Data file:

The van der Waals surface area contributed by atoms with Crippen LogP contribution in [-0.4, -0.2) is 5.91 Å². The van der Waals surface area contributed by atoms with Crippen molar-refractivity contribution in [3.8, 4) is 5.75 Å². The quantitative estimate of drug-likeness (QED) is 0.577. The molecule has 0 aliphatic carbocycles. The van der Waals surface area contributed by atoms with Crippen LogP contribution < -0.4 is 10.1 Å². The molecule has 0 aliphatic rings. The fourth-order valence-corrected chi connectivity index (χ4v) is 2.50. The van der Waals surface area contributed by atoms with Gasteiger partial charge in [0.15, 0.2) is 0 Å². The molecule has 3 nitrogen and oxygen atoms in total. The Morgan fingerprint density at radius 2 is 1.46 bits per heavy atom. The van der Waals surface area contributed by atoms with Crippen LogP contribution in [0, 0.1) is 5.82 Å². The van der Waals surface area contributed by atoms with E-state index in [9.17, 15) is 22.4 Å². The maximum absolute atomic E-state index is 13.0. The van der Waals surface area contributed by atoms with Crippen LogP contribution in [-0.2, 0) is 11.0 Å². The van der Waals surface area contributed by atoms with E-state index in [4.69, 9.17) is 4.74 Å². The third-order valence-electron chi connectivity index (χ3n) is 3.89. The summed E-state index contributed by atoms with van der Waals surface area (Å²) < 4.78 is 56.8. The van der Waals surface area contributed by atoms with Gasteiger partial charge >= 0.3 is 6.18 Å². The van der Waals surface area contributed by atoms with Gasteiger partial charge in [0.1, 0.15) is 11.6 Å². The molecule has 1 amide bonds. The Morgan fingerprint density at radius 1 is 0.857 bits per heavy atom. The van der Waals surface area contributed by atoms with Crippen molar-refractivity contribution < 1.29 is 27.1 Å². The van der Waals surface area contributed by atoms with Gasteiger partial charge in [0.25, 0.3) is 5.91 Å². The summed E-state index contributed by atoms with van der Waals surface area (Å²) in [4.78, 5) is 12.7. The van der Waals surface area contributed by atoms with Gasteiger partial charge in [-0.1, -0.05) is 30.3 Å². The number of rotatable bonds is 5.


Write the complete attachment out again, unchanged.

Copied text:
The van der Waals surface area contributed by atoms with Crippen LogP contribution in [-0.4, -0.2) is 5.91 Å². The van der Waals surface area contributed by atoms with Crippen molar-refractivity contribution in [3.8, 4) is 5.75 Å². The quantitative estimate of drug-likeness (QED) is 0.577. The molecule has 0 aliphatic carbocycles. The van der Waals surface area contributed by atoms with Crippen LogP contribution < -0.4 is 10.1 Å². The molecule has 0 aliphatic rings. The fourth-order valence-corrected chi connectivity index (χ4v) is 2.50. The van der Waals surface area contributed by atoms with Gasteiger partial charge in [0.15, 0.2) is 0 Å². The molecule has 3 nitrogen and oxygen atoms in total. The Morgan fingerprint density at radius 2 is 1.46 bits per heavy atom. The van der Waals surface area contributed by atoms with Crippen LogP contribution in [0, 0.1) is 5.82 Å². The van der Waals surface area contributed by atoms with E-state index in [9.17, 15) is 22.4 Å². The maximum absolute atomic E-state index is 13.0. The van der Waals surface area contributed by atoms with Crippen LogP contribution in [-0.2, 0) is 11.0 Å². The van der Waals surface area contributed by atoms with E-state index in [4.69, 9.17) is 4.74 Å². The third-order valence-electron chi connectivity index (χ3n) is 3.89. The summed E-state index contributed by atoms with van der Waals surface area (Å²) < 4.78 is 56.8. The van der Waals surface area contributed by atoms with Gasteiger partial charge >= 0.3 is 6.18 Å². The van der Waals surface area contributed by atoms with Gasteiger partial charge in [0.1, 0.15) is 11.6 Å². The molecule has 1 amide bonds. The Morgan fingerprint density at radius 1 is 0.857 bits per heavy atom. The van der Waals surface area contributed by atoms with Crippen molar-refractivity contribution < 1.29 is 27.1 Å². The van der Waals surface area contributed by atoms with Gasteiger partial charge in [0.25, 0.3) is 5.91 Å². The summed E-state index contributed by atoms with van der Waals surface area (Å²) in [4.78, 5) is 12.7. The van der Waals surface area contributed by atoms with Gasteiger partial charge in [-0.1, -0.05) is 30.3 Å². The number of rotatable bonds is 5.